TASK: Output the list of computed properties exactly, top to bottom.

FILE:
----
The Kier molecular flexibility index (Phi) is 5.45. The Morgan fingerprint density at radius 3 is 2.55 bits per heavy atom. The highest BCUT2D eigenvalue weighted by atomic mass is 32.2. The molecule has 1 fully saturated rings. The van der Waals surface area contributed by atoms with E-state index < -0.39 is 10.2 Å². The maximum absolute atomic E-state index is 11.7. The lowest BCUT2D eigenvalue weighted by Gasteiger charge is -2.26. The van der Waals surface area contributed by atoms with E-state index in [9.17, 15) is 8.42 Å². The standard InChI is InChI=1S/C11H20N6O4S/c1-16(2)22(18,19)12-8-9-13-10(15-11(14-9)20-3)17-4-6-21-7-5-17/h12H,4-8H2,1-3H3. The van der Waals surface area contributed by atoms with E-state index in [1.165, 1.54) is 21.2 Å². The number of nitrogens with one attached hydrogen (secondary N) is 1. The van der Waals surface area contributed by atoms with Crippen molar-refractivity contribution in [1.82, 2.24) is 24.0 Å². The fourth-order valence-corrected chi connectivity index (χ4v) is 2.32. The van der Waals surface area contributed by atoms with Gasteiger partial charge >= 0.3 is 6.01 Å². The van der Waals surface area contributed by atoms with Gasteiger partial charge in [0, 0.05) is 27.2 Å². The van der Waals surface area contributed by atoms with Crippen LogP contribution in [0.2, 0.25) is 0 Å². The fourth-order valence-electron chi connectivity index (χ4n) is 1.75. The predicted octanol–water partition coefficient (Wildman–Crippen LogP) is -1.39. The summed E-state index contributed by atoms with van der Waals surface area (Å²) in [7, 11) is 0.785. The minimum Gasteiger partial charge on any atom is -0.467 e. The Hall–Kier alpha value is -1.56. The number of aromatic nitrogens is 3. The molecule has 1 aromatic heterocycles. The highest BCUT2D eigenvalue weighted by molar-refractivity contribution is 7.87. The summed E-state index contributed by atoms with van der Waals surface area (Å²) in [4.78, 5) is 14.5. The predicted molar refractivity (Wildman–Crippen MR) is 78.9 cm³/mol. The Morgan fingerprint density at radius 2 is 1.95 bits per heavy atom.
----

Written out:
The Kier molecular flexibility index (Phi) is 5.45. The Morgan fingerprint density at radius 3 is 2.55 bits per heavy atom. The highest BCUT2D eigenvalue weighted by atomic mass is 32.2. The molecule has 1 fully saturated rings. The van der Waals surface area contributed by atoms with E-state index < -0.39 is 10.2 Å². The maximum absolute atomic E-state index is 11.7. The lowest BCUT2D eigenvalue weighted by Gasteiger charge is -2.26. The van der Waals surface area contributed by atoms with E-state index in [9.17, 15) is 8.42 Å². The standard InChI is InChI=1S/C11H20N6O4S/c1-16(2)22(18,19)12-8-9-13-10(15-11(14-9)20-3)17-4-6-21-7-5-17/h12H,4-8H2,1-3H3. The van der Waals surface area contributed by atoms with E-state index in [1.165, 1.54) is 21.2 Å². The number of nitrogens with one attached hydrogen (secondary N) is 1. The van der Waals surface area contributed by atoms with Crippen molar-refractivity contribution in [1.82, 2.24) is 24.0 Å². The fourth-order valence-corrected chi connectivity index (χ4v) is 2.32. The van der Waals surface area contributed by atoms with Gasteiger partial charge >= 0.3 is 6.01 Å². The van der Waals surface area contributed by atoms with Gasteiger partial charge in [0, 0.05) is 27.2 Å². The van der Waals surface area contributed by atoms with Crippen LogP contribution in [0.2, 0.25) is 0 Å². The fourth-order valence-electron chi connectivity index (χ4n) is 1.75. The predicted octanol–water partition coefficient (Wildman–Crippen LogP) is -1.39. The summed E-state index contributed by atoms with van der Waals surface area (Å²) in [7, 11) is 0.785. The minimum Gasteiger partial charge on any atom is -0.467 e. The Hall–Kier alpha value is -1.56. The number of aromatic nitrogens is 3. The molecule has 1 aromatic heterocycles. The highest BCUT2D eigenvalue weighted by molar-refractivity contribution is 7.87. The summed E-state index contributed by atoms with van der Waals surface area (Å²) in [4.78, 5) is 14.5. The predicted molar refractivity (Wildman–Crippen MR) is 78.9 cm³/mol. The Morgan fingerprint density at radius 2 is 1.95 bits per heavy atom.